Sunday, May 22, 2011


One of the vexing things about H. P. Lovecraft is when you get down to it, he wasn't that good of a writer. If he was enrolled in say writing 101 he would be the type of student that would have the teacher's eyes rolling in no time. Lovecraft is certainly a case where the end result is inexplicably more than the sum of the parts. It does make one wonder what a "better" writer would have done with Lovecraft's theme.

Meet Thomas Ligotti. He takes on Lovecraft's theme of unnameable horror with delicacy and with the ear of a poet.  "Grimescribe" is a collection of his short works and each one is a dark note that together forms a very disturbing sonata.  There is very little horror at work in these tales.  There is rarely a monster popping out of the dark.  Rather, the narrator of each story sees and experiences things that he can barely conceive of much less put to paper.  Sometimes the narrator falls to despair, and sometimes falls to darker forces being changed utterly, but in the end there is no going back to the bright sunlit reality we take for granted.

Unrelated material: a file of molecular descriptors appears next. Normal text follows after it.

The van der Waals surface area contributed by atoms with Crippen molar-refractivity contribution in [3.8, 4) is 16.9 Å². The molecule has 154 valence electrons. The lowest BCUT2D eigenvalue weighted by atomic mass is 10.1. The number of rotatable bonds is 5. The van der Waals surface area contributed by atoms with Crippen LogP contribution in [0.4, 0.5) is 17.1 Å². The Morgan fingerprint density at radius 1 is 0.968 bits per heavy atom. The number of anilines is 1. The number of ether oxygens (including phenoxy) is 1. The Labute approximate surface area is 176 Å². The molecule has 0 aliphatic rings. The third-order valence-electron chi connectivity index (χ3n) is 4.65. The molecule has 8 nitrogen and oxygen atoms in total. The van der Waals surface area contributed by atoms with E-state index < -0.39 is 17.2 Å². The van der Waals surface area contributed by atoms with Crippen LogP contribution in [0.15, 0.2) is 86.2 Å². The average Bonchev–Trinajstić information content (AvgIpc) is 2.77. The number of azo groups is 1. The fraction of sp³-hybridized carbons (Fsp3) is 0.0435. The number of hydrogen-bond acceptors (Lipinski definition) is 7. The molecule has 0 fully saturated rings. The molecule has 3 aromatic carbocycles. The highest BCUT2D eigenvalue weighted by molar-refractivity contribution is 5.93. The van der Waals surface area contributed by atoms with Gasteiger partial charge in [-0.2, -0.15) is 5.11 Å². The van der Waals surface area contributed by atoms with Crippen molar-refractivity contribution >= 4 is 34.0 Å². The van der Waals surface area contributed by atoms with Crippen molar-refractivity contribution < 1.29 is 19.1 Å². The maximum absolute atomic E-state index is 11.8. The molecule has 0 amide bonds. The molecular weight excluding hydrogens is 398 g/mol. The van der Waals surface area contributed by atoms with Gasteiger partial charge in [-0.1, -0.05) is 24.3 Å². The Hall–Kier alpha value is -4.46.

Definitely worth reading for those who like darker readings. 


  1. Does one read a 'darker reading' to realize how much better one's current life is than it could be, or to plunge one into further despair? Just curious...

  2. I think folks read for different reason. I find reading such tales thrill a part of my being who wonders just how dark midnight can be.

  3. Would love to have you read this to me.